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Tea Leaves

The politics of Thai cinemas

To stand or not to stand -- an evening at the movies becomes an 'inflection point' in generational zeitgeist

Thais invariably stood up in cinemas for the king's anthem during the reign of King Bhumibol Adulyadej, who died in 2016, but times have changed.   © EPA/Jiji

On a recent visit to a cinema in Bangkok, I was reminded of the dual role that movie theaters play in Thailand. One, of course, is to show films, local and foreign. The other is to reinforce in the audience a belief that their monarch serves as a unifying pillar in the Southeast Asian kingdom. That lesson plays out just before the main feature, when the screen in the darkened auditorium displays a message requesting the audience to stand as the strains of the king's anthem fill the hall, accompanied by images of the king's achievements.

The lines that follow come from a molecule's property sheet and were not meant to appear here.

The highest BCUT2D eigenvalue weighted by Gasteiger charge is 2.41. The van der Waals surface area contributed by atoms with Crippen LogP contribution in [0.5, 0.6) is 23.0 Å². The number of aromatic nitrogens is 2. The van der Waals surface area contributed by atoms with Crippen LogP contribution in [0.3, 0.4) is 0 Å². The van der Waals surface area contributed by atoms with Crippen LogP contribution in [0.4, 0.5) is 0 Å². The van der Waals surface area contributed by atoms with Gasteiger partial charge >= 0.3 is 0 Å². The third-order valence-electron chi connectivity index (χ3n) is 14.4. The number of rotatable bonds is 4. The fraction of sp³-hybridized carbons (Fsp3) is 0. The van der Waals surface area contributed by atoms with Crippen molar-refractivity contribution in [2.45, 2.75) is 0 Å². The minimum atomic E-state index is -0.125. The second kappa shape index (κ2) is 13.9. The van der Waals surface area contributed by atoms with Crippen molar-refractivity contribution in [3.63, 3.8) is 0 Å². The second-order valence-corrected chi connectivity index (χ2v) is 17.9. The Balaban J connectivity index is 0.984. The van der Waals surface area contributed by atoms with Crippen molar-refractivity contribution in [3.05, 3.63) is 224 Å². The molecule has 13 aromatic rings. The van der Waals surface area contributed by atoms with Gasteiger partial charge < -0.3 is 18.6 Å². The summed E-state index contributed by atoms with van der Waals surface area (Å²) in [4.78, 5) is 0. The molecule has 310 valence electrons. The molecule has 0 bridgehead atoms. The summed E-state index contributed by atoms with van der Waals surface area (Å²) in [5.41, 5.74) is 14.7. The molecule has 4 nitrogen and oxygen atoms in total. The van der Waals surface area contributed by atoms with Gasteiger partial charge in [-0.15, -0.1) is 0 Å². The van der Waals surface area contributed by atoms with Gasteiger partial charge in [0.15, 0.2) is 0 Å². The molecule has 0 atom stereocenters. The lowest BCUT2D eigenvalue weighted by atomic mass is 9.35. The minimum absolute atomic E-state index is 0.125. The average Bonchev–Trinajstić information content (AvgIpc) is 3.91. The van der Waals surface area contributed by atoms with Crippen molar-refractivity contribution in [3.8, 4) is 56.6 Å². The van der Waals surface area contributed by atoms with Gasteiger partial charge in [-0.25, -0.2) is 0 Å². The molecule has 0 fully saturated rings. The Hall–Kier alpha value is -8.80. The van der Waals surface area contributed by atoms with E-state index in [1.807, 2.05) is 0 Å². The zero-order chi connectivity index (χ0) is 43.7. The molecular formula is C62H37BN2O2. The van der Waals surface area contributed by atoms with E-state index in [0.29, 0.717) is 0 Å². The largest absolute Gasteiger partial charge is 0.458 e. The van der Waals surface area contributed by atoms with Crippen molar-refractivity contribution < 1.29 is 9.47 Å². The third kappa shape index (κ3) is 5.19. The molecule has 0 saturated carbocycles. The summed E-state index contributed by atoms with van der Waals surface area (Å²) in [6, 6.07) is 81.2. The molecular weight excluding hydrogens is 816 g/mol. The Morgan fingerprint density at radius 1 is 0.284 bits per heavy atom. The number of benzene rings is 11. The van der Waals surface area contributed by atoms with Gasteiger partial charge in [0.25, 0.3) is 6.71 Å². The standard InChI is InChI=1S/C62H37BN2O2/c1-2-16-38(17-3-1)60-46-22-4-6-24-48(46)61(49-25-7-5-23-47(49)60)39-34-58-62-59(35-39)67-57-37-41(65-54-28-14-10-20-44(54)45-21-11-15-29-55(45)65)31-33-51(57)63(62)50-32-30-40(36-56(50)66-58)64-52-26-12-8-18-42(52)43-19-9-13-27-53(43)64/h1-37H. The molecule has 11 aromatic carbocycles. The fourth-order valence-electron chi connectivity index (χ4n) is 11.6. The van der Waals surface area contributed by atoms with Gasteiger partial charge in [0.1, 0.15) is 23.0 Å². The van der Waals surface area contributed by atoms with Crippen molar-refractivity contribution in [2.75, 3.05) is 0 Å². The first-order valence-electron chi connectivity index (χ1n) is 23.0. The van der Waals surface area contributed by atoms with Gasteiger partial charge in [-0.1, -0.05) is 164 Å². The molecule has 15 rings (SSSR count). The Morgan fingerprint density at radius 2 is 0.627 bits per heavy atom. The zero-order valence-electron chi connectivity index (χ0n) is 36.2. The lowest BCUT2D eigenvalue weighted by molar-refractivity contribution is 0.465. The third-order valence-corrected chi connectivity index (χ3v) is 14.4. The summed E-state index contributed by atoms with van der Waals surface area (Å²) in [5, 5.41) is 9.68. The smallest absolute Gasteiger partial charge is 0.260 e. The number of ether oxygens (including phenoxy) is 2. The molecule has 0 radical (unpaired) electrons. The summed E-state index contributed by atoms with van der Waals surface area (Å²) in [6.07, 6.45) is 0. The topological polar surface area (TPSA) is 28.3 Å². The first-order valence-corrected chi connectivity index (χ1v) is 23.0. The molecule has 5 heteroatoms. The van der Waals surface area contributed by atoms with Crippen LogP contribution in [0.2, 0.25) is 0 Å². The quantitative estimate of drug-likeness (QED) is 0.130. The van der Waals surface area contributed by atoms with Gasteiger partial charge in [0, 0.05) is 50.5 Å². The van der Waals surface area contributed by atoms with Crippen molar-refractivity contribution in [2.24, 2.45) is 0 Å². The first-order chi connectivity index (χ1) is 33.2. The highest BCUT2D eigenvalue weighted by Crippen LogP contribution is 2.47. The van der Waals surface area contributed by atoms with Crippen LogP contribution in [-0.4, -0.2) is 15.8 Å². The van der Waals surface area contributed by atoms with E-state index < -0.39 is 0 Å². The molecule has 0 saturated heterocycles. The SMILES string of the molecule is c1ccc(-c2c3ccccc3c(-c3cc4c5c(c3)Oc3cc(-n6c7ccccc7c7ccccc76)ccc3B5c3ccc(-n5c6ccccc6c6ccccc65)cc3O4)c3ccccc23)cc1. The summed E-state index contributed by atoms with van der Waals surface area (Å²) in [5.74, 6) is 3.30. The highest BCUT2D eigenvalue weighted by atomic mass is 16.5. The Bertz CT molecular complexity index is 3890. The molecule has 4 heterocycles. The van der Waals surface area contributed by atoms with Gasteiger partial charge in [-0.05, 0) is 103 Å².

The response of audiences -- standing up for the anthem -- was almost universal until the death of King Bhumibol Adulyadej in late 2016 ended a 70-year reign. The collage of images that accompanied the royal anthem during his reign reinforced the carefully crafted official line that King Bhumibol was a benevolent father figure and unifier of the nation. To foreigners like me it was further evidence of what appeared to be a culture of devotion to the monarchy.

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